Though the focus is on baby Eden, they learn about some difficulties surrounding family planning that LGBT+ couples face, and support received via the Shadowville queer community.
This assignment also includes learning moments for learners about inequities in healthcare. As a mother, Jennifer returns to work after pregnancy leave to provide for her family, alongside Vivian, leaving her career to stay at home to care for Eden. Part of the nurse’s role in this simulation is to not only provide the parents with education around infant care but also care for an individual who cannot speak for themself.
Abigail Harris is an 86-year-old Black woman who appears in the Mental Health module. Abigail has been experiencing fatigue and weakness that has impaired her activities of daily living for about a month and has had her symptoms dismissed as ‘old age’.
As an older patient, learners should be mindful of how they interact with Abigail to avoid implicit ageism. Ageism in the healthcare setting can impact adequate care, prevalence of health conditions, and healthcare costs (Levy et al, 2018). Additionally, discrimination is even more prevalent among older minority individuals particularly as it relates to delayed care and poor communication (Rhee et al, 2019). In these simulations, nurses must remain aware of how implicit bias toward race, gender, and age may impact interpretation of a patient’s signs and symptoms throughout the nursing process.
In the Mental Health module, Abigail is one of six patients that learners care for at Shadow General Hospital (and a clinic visit). They must apply several conversational concepts, including asking sensitive questions regarding suicidal ideation, self-harm, and risk for violence. For Abigail, this means evaluating her condition from a holistic standpoint along with a mental status exam to ensure positive outcomes for patient care.
What this means for new graduate nurses
Research indicates that change is necessary for healthcare to eliminate bias, reduce health disparities, and consider the impact of social determinants of health for patient care (Carter, 2020). While preceptors can guide novice nurses on social context or special considerations to keep in mind during a patient interaction in the clinical setting, learners can practice interacting with virtual human beings from different backgrounds and engage in thoughtful, empathetic communication through means like screen-based virtual simulations. This not only streamlines learning but guarantees they have the opportunity to practice respectful interactions with a diverse range of patients.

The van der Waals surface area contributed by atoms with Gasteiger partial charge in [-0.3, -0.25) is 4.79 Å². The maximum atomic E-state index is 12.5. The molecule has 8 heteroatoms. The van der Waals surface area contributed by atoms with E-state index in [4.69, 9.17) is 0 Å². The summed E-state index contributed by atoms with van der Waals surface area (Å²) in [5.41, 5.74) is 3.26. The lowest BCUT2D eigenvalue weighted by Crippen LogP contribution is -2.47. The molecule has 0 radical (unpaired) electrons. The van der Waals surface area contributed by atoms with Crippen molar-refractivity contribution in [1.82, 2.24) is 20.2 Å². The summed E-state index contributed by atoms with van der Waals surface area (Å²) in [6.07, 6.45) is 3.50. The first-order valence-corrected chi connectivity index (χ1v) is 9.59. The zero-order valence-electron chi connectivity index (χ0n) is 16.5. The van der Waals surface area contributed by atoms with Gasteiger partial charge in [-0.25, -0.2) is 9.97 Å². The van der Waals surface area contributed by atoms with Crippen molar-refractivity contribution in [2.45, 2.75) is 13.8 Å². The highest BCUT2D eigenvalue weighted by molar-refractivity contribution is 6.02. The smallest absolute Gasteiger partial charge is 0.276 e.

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Carter, B. (2020). Achieving diversity, inclusion and equity in the nursing workforce. Revista latino-americana de enfermagem, 28, e3254. https://doi.org/10.1590/1518-8345.0000-3254(opens in new tab/window)
CDC. (2022, April 14). HIV in the United States by Race/ethnicity. Centers for Disease Control and Prevention. Retrieved May 5, 2022, from https://www.cdc.gov/hiv/group/racialethnic/other-races/(opens in new tab/window)
Felias-Christensen, G, Corl, D. (2010, January 1). Muslim Religious Observances and Diabetes. Retrieved from https://ethnomed.org/resource/muslim-religious-observances-and-diabetes/(opens in new tab/window)
Kcomt, L., Gorey, K. M., Barrett, B. J., & McCabe, S. E. (2020). Healthcare avoidance due to anticipated discrimination among transgender people: A call to create trans-affirmative environments. SSM – Population Health, 11, 100608. https://doi.org/10.1016/j.ssmph.2020.100608(opens in new tab/window)
Kroning, M. (2018) Lesbian, Gay, Bisexual, and Transgender Education in Nursing. Nurse Educator, 43(1), 41. https://doi.org/10.1097/NNE.0000000000000429(opens in new tab/window)
Lynn, V., Watson, C., Giwa-Onaiwu, M., Ray, V., Gallagher, B., & Wojciechowicz, V. (n.d.). HIV #LanguageMatters: Addressing Stigma by Using Preferred Language. HIVE. Retrieved March 10, 2022, from https://hiveonline.org/wp-content/uploads/2016/01/Anti-StigmaSign-Onletter-1.pdf(opens in new tab/window)
Patterson, J. G., Tree, J. M. J., Kamen C. (2019). Cultural competency and microaggressions in the provision of care to LGBT patients in rural and appalachian Tennessee. Patient Education and Counseling, 102 (11). 2090. https://doi.org/10.1016/j.pec.2019.06.003(opens in new tab/window)
Pew Research Center. (2011, August 30). Muslim americans: no signs of growth in alienation or support for extremism. Section 1: a demographic portrait for muslim americans. Retrieved from: https://www.pewresearch.org/politics/2011/08/30/section-1-a-demographic-portrait-of-muslim-americans/(opens in new tab/window)
Pew Research Center. (2018, April 17). Muslims in America: Immigrants and those born in U.S. see life differently in many ways. Retrieved from: https://www.pewforum.org/essay/muslims-in-america-immigrants-and-those-born-in-u-s-see-life-differently-in-many-ways/s(opens in new tab/window)
Sherman, A. D., McDowell, A., Clark, K.D., Balthazar, M., Klepper, M., Bower, K. (2021) Transgender and gender diverse health education for future nurses: Learners’ knowledge and attitudes. Nurse Education Today. https://doi.org/10.1016/j.nedt.2020.104690(opens in new tab/window)